Gentrification Is Not Just An ‘Angry Black Man’ Problem – An open letter to the anchors of PIX 11 Morning News

To Kori Chambers and Sukanya Krishnan of PIX 11:

To allay any suspicion that a bias in favor of Spike Lee influenced my decision to write this message, I need you to understand that although I have enjoyed most of Spike Lee’s films, there are matters that he has been vocal about in the past with which I strongly disagree. For instance, while I understand that Lee’s respect for our ancestors prompted his refusal to see Quentin Tarantino’s Django Unchained, my appreciation for that film demonstrates how generation gaps and ideological differences do not preclude my understanding of his perspective as an elder statesman in black culture and beyond.

But after watching your brief segment Wednesday morning, during which you reported on Spike Lee’s Black History Month speech at Pratt Institute, it upset me to see that journalists did not extend him the same courtesy. Instead of an objective account of an impassioned perspective, the tone of your report felt more like an attempt to sensationalize a private event at the expense of its value in an important public discourse.

Sukanya, you took the reins from Kori, who initially framed the newsworthy moment of Lee’s speech as a rant, and proceeded to obfuscate why a rant would be warranted in the first place. Spike Lee’s ire for gentrification is undeniable, but Lee’s reputation as an angry person clearly superseded the legitimacy of his concerns in the way you reported the story. Despite Kori’s attempt to grant credence to the unfortunate trend of working- and middle-class families being priced out of their homes, you doubled down with a Fox and Friends-esque approach to dismissing Lee outright, using an unnamed contingent of people to undermine a viewpoint that deserves more respect than you gave it:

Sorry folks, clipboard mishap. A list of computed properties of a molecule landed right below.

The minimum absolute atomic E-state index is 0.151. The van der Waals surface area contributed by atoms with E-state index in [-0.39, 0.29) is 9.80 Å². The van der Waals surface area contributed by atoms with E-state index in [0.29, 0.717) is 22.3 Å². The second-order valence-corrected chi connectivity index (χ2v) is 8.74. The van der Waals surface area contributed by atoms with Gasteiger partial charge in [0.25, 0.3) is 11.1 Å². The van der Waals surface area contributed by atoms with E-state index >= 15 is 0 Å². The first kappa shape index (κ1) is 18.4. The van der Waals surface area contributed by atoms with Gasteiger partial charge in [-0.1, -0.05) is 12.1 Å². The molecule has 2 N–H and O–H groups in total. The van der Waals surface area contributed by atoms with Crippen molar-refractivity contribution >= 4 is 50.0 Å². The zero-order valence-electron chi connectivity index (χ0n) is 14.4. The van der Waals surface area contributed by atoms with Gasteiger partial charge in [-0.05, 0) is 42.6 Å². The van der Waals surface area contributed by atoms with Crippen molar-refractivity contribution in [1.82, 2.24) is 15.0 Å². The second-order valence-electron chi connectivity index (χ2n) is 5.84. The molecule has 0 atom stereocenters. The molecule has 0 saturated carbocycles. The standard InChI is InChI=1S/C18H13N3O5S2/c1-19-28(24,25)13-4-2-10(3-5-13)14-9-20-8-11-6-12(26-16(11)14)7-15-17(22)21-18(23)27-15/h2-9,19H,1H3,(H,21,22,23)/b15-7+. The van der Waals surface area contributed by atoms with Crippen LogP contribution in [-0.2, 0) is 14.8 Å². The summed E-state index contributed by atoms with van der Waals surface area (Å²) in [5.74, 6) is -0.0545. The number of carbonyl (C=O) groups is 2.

“A lot of people are saying that, you know, that he’s being completely off-key and he’s smoking something from the Spike Lee joint.”

As clever as you and Kori may have thought your zinger was, Sukanya, it reeked of an elitism that justifies why Lee and many other longstanding New York residents are upset with the influx of real estate developers that have made the lives they’ve led for generations become cost-prohibitive. Then, you forfeited your opportunity to acknowledge the importance of the phenomenon in order to infringe upon Lee’s right to free speech:

“It’s been a long conversation, but, that being said, I mean, it doesn’t give you the right to go on and say that.”

By this point in the segment, Kori’s laughter at your unerring dismissal of Spike Lee seemed like an awkward attempt to lighten the mood of the desk. I, on the other hand, was in no mood to laugh at anything you said. However, I do have some questions:

Why would Spike Lee have no right to go on these so-called (multiple?) tirades during a speech that Pratt Institute invited him to give? Was it the “expletive-filled” language during that part of the event that you considered inappropriate, despite Pratt Institute being attended by adults? And what better time and place would there be than Black History Month at a college in a rapidly gentrifying neighborhood, where he grew up, to educate the creative future of the city about the eroding history happening around them?

While this segment was but 90 seconds of airtime, each second that journalists have to communicate to their audience is invaluable when it comes to providing a balanced service of information from which the public can engage in dialoge and draw their own conclusions. There are programs wherein the hosts have more leeway when it comes to how their own perspectives influence the reporting, but I did not think that PIX 11 Morning News was one of them.

To be fair to you both, I cannot suppose anything about either of you as people because I do not watch enough of your broadcasts to speak intelligently about your overall character. But I have no lapse in conviction when I say that in this instance, as journalists, you both disrespected your post. Kori, although you were not vocally on board with the prevailing attitude of the segment, you and Sukanya are a team, and it is only fair that you both take responsibility for demonstrating why the American public continues to lose faith in mainstream American journalism.

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